"They say my music is forbidden by my religion," says Kurnia, whose own parents forbade her from playing in the beginning. But as the band's popularity grew, Kurnia says, her parents became proud and supportive. Now, Kurnia says, she is emboldened and proud to be an inspiration to other women.
"I'm a different musician because I'm a woman, and I play metal music but I'm wearing hijab," she says. "Hijab is my identity, OK?"
The girls know what they've gotten themselves into, Ezra says. "They have many dreams in their brains," he says. "They have to make their dreams, but they have to brave the consequences."
Thankfully, Voice of Baceprot has supporters in Indonesia's music scene they can count on. Giring Ganesha, vocalist for the Indonesian pop band Nidji, is one of them. He met Voice of Baceprot backstage once when they were both performing on the same television show. Ganesha describes the band's performance as "jawdropping."
For three girls their age from outside the city to have such talent and skill is very surprising, Ganesha says, and it makes him happy to see them performing.
"They're embracing pop culture. They're embracing rock," he says. "They show that, 'OK, my religion is Muslim, that is my identity,' but still I know they can embrace music, embrace rock music and have fun with it."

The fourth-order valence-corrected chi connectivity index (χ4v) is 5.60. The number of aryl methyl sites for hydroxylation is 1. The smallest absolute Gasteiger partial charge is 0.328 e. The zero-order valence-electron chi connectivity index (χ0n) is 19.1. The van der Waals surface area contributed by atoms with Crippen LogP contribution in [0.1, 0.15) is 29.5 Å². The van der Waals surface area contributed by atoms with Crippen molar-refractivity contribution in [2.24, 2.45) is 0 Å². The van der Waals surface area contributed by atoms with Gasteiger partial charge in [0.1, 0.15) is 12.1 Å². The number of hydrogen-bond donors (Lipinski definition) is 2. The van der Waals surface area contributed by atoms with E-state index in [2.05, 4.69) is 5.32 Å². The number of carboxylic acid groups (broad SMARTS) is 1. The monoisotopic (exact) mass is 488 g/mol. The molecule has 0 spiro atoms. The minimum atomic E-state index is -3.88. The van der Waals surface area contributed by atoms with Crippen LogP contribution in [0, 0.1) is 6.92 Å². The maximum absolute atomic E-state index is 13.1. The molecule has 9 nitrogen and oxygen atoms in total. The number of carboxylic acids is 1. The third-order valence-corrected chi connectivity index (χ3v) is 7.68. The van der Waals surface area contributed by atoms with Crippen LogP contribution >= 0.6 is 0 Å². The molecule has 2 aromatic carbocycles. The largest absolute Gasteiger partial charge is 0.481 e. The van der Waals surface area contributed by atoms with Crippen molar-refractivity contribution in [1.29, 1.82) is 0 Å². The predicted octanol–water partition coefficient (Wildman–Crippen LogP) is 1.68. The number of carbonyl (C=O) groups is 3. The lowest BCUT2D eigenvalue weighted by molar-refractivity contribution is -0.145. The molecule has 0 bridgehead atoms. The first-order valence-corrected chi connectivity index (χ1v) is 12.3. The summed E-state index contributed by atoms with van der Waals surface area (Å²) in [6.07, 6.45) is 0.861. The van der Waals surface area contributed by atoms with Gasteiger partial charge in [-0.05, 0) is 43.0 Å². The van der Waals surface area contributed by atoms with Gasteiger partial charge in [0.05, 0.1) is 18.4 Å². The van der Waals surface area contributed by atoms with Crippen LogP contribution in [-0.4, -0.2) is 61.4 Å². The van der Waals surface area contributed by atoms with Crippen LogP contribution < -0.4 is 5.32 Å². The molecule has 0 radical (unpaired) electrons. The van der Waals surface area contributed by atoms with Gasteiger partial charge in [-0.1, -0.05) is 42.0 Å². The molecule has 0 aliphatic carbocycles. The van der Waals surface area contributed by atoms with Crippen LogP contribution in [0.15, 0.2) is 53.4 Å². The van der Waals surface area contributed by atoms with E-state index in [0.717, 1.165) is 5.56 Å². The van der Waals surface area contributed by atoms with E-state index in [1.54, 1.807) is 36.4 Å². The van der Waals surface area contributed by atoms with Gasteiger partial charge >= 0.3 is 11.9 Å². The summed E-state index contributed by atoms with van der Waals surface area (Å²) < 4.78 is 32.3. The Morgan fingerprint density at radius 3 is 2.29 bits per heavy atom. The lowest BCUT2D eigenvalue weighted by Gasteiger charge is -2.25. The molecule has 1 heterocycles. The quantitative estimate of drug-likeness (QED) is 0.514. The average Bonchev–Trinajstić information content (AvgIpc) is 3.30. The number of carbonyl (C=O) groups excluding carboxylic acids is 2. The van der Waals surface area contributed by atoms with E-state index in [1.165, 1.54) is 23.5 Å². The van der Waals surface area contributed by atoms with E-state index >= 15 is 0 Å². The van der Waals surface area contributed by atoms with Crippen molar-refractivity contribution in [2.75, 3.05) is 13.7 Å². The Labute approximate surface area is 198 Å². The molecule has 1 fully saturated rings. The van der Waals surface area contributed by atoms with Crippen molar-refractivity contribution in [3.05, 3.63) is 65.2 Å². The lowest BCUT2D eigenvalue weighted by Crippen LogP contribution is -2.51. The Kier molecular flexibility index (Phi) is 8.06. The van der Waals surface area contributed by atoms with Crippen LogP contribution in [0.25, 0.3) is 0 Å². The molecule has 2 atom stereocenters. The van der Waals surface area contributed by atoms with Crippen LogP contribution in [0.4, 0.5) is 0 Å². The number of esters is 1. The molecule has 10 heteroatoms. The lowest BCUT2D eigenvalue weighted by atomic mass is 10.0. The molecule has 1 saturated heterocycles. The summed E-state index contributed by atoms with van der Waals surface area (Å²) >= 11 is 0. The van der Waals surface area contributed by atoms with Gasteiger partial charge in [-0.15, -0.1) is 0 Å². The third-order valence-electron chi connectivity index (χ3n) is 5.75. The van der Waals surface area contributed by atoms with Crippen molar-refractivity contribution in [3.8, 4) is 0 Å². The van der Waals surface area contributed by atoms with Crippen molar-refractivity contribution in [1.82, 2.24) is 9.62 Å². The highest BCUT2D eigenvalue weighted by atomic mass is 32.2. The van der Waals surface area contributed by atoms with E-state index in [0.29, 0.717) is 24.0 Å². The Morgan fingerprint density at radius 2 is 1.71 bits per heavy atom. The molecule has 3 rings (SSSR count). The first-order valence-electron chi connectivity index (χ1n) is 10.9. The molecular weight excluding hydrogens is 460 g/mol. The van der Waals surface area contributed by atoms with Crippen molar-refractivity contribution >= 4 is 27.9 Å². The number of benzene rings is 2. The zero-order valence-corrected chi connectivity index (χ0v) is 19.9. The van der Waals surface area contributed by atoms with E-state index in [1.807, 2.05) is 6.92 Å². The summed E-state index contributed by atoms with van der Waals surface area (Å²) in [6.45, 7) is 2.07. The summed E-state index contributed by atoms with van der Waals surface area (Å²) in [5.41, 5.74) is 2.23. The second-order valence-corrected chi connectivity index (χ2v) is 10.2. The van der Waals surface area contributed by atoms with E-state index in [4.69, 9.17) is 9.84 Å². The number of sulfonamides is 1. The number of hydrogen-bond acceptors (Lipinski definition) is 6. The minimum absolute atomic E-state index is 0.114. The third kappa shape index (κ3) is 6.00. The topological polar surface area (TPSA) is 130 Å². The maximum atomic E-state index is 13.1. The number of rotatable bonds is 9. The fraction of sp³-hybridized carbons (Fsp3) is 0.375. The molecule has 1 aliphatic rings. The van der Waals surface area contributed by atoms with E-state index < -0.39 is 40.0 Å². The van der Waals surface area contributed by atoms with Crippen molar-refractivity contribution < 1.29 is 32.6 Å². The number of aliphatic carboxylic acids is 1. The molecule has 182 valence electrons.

Today, Voice of Baceprot mostly plays covers. But they have released a few of their own songs, including one about the state of education in Indonesia and another about protecting the environment, titled "The Enemy of Earth is You."
Kurnia says she hopes to play in England and Paris one day. "I hope my band will be successful," she says, "and can be the inspiration of younger generations."
But for now, the band has a more immediate goal: get an album out by the end of this year.
Web intern Karen Gwee contributed to this story.
RACHEL MARTIN, HOST:
And now some words you don't often hear together - all-girl, teenage, Indonesian metal band. NPR's Ashley Westerman has this profile.
ASHLEY WESTERMAN, BYLINE: The band's called Voice of Baceprot. Baceprot means noisy in the girls' native Sudanese language. And they are...
(SOUNDBITE OF ARCHIVED RECORDING)
VOICE OF BACEPROT: (Singing in Indonesian).
FIRDDA KURNIA: I found myself in the metal music.
WESTERMAN: That's 17-year-old Firdda Kurnia, saying that she found herself in the metal music. We reached her in a small village some five hours southeast of the capital, Jakarta. It's a conservative area where she and her bandmates grew up. They formed VOB in 2014 after getting hooked on metal, thanks to their middle-school guidance counselor, Ahba Erza.